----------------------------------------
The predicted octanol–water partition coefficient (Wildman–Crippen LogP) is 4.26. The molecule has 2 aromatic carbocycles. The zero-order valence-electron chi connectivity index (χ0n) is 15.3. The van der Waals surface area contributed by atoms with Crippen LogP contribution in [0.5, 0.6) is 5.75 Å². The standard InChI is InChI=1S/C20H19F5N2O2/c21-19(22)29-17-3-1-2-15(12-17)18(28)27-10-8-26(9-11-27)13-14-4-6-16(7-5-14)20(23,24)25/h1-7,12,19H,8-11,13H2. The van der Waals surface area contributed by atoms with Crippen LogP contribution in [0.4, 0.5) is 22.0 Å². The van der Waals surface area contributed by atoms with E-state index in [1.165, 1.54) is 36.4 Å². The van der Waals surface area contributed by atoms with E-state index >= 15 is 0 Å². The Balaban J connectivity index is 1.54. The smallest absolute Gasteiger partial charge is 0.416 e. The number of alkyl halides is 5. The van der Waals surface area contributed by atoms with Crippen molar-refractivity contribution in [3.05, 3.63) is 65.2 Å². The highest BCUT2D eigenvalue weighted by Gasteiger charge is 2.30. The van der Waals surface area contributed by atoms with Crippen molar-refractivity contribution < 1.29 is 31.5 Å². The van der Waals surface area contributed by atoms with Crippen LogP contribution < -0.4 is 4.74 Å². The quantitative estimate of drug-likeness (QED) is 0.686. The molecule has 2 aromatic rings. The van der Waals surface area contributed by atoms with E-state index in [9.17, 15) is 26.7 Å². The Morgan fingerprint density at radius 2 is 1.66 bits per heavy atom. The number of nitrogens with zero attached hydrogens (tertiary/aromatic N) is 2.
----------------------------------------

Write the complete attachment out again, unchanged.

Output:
The predicted octanol–water partition coefficient (Wildman–Crippen LogP) is 4.26. The molecule has 2 aromatic carbocycles. The zero-order valence-electron chi connectivity index (χ0n) is 15.3. The van der Waals surface area contributed by atoms with Crippen LogP contribution in [0.5, 0.6) is 5.75 Å². The standard InChI is InChI=1S/C20H19F5N2O2/c21-19(22)29-17-3-1-2-15(12-17)18(28)27-10-8-26(9-11-27)13-14-4-6-16(7-5-14)20(23,24)25/h1-7,12,19H,8-11,13H2. The van der Waals surface area contributed by atoms with Crippen LogP contribution in [0.4, 0.5) is 22.0 Å². The van der Waals surface area contributed by atoms with E-state index in [1.165, 1.54) is 36.4 Å². The van der Waals surface area contributed by atoms with E-state index >= 15 is 0 Å². The Balaban J connectivity index is 1.54. The smallest absolute Gasteiger partial charge is 0.416 e. The number of alkyl halides is 5. The van der Waals surface area contributed by atoms with Crippen molar-refractivity contribution in [3.05, 3.63) is 65.2 Å². The highest BCUT2D eigenvalue weighted by Gasteiger charge is 2.30. The van der Waals surface area contributed by atoms with Crippen molar-refractivity contribution < 1.29 is 31.5 Å². The van der Waals surface area contributed by atoms with Crippen LogP contribution < -0.4 is 4.74 Å². The quantitative estimate of drug-likeness (QED) is 0.686. The molecule has 2 aromatic rings. The van der Waals surface area contributed by atoms with E-state index in [9.17, 15) is 26.7 Å². The Morgan fingerprint density at radius 2 is 1.66 bits per heavy atom. The number of nitrogens with zero attached hydrogens (tertiary/aromatic N) is 2.